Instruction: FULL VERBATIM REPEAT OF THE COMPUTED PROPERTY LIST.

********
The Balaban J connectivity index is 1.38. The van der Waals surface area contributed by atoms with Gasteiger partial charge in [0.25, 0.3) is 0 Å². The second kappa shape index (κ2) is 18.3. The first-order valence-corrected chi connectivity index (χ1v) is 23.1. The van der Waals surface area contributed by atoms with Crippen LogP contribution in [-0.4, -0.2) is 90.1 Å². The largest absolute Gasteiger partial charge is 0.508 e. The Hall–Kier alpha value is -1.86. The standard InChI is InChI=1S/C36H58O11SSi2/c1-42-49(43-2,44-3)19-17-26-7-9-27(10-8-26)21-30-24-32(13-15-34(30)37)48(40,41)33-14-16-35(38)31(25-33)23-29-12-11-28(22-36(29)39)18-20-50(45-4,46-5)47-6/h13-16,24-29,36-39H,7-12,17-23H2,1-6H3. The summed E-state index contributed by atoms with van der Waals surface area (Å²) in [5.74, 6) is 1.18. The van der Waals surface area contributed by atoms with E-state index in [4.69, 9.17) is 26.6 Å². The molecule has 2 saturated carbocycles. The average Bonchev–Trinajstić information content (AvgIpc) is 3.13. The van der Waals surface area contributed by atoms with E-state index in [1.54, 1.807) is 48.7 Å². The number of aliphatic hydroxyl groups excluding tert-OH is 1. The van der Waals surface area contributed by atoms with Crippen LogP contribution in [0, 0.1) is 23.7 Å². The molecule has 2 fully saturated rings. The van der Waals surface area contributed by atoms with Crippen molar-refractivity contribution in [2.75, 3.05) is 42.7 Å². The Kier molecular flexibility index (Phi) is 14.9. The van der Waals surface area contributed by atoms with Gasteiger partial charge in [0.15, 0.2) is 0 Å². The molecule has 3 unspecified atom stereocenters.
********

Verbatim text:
The Balaban J connectivity index is 1.38. The van der Waals surface area contributed by atoms with Gasteiger partial charge in [0.25, 0.3) is 0 Å². The second kappa shape index (κ2) is 18.3. The first-order valence-corrected chi connectivity index (χ1v) is 23.1. The van der Waals surface area contributed by atoms with Crippen LogP contribution in [-0.4, -0.2) is 90.1 Å². The largest absolute Gasteiger partial charge is 0.508 e. The Hall–Kier alpha value is -1.86. The standard InChI is InChI=1S/C36H58O11SSi2/c1-42-49(43-2,44-3)19-17-26-7-9-27(10-8-26)21-30-24-32(13-15-34(30)37)48(40,41)33-14-16-35(38)31(25-33)23-29-12-11-28(22-36(29)39)18-20-50(45-4,46-5)47-6/h13-16,24-29,36-39H,7-12,17-23H2,1-6H3. The summed E-state index contributed by atoms with van der Waals surface area (Å²) in [5.74, 6) is 1.18. The van der Waals surface area contributed by atoms with E-state index in [4.69, 9.17) is 26.6 Å². The molecule has 2 saturated carbocycles. The average Bonchev–Trinajstić information content (AvgIpc) is 3.13. The van der Waals surface area contributed by atoms with E-state index in [1.54, 1.807) is 48.7 Å². The number of aliphatic hydroxyl groups excluding tert-OH is 1. The van der Waals surface area contributed by atoms with Crippen LogP contribution in [0, 0.1) is 23.7 Å². The molecule has 2 fully saturated rings. The van der Waals surface area contributed by atoms with Crippen molar-refractivity contribution in [2.75, 3.05) is 42.7 Å². The Kier molecular flexibility index (Phi) is 14.9. The van der Waals surface area contributed by atoms with Gasteiger partial charge in [0.15, 0.2) is 0 Å². The molecule has 3 unspecified atom stereocenters.